It’s another blow for Cork Aiport.
Ryanair boss Michael O’Leary has announced that the airline will be closing its Cork and Shannon bases for the winter, blaming schedule cuts forced “by Government mismanagement of EU air travel.”
“Our focus continues to be on maintaining as large a schedule as we can sensibly operate to keep our aircraft, our pilots and our cabin crew current and employed while minimising job losses,” said the airline CEO in a statement.
“It is inevitable, given the scale of these cutbacks, that we will be implementing more unpaid leave, and job sharing this winter in those bases where we have agreed reduced working time and pay, but this is a better short-term outcome than mass job losses.
“There will regrettably be more redundancies at those small number of cabin crew bases, where we have still not secured agreement on working time and pay cuts, which is the only alternative.”
Niall MacCarthy, Managing Director at Cork Airport said the decision has left the team at Cork Airport devastated.
“We have done everything in our power at Cork Airport to retain the base here and the connectivity that it delivers for the South of Ireland region. However, since the pandemic, many Ryanair flights to and from Cork have been operating with fewer than ten passengers,” he said.
“Despite the base closure, Ryanair will still retain three routes serving Cork over the winter – Stansted, Katowice and Gdansk. However, these routes will be operated by aircraft and staff based outside of Ireland. Ryanair has had a base at Cork Airport since 2005, and this winter will be the first time in fifteen years that the airline has not had any aircraft based in Cork.”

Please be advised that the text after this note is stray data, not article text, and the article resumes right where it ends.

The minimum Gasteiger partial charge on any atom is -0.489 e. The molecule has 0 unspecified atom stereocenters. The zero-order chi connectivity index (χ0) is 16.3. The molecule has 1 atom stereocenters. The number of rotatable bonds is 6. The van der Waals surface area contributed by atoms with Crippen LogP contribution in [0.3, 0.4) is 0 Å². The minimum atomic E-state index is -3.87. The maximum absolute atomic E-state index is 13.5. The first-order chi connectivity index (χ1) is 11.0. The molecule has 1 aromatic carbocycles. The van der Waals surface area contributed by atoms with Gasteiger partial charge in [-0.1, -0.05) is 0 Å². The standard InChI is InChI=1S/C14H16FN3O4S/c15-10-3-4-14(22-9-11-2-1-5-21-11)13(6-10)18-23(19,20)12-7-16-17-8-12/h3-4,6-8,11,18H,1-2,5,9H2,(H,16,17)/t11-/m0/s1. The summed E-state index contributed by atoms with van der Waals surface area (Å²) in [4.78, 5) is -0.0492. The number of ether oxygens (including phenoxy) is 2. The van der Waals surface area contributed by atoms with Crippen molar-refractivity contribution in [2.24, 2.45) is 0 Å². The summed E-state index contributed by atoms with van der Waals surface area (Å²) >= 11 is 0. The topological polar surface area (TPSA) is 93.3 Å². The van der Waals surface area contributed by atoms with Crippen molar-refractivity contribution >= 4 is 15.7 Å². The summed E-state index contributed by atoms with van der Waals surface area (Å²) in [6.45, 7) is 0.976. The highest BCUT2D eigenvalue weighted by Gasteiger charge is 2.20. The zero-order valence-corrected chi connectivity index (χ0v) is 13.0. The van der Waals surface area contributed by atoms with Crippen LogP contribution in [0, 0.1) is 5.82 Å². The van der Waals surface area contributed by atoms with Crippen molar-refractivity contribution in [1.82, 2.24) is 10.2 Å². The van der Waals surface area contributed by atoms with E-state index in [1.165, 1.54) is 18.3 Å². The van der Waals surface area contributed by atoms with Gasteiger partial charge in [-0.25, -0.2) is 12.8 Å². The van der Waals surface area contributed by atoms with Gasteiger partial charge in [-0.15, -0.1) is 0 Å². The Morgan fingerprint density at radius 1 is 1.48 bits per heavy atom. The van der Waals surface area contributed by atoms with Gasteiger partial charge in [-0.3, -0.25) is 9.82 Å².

In addition to those three Ryanair routes, Cork Airport will also have a service to Amsterdam with KLM this winter and Aer Lingus will operate services to Heathrow and Amsterdam.
Concerns for Cork Airport
Speaking this morning, Conor Healy, Cork Chamber CEO said the announcement by Ryanair “puts Cork Airport on the ropes”.
“The gravity of the pandemic is displayed once again,” he said.
“This announcement is hugely damaging for regional and national connectivity and raises very real concerns regarding the ability of Cork Airport to avoid closure without further direct financial support from the government in addition to that announced and welcomed on Budget Day.”
“However, beyond this a firm commitment to EU travel standards and most importantly the ability to implement proactive travel testing without delay remains acute and essential.”
Mr Healy said that if Ireland’s fastest-growing airport cannot stay on its feet, supports for tourism and hospitality announced in the budget “can only be partial and temporary at best.”
“As we emphasised throughout autumn, international connectivity is the foundation on which business, tourism and hospitality is built. Cork Airport directly and indirectly supports 12,000 jobs in the region and generated over €900 million for the Irish economy in 2019 and is a key driver of the Cork economy.”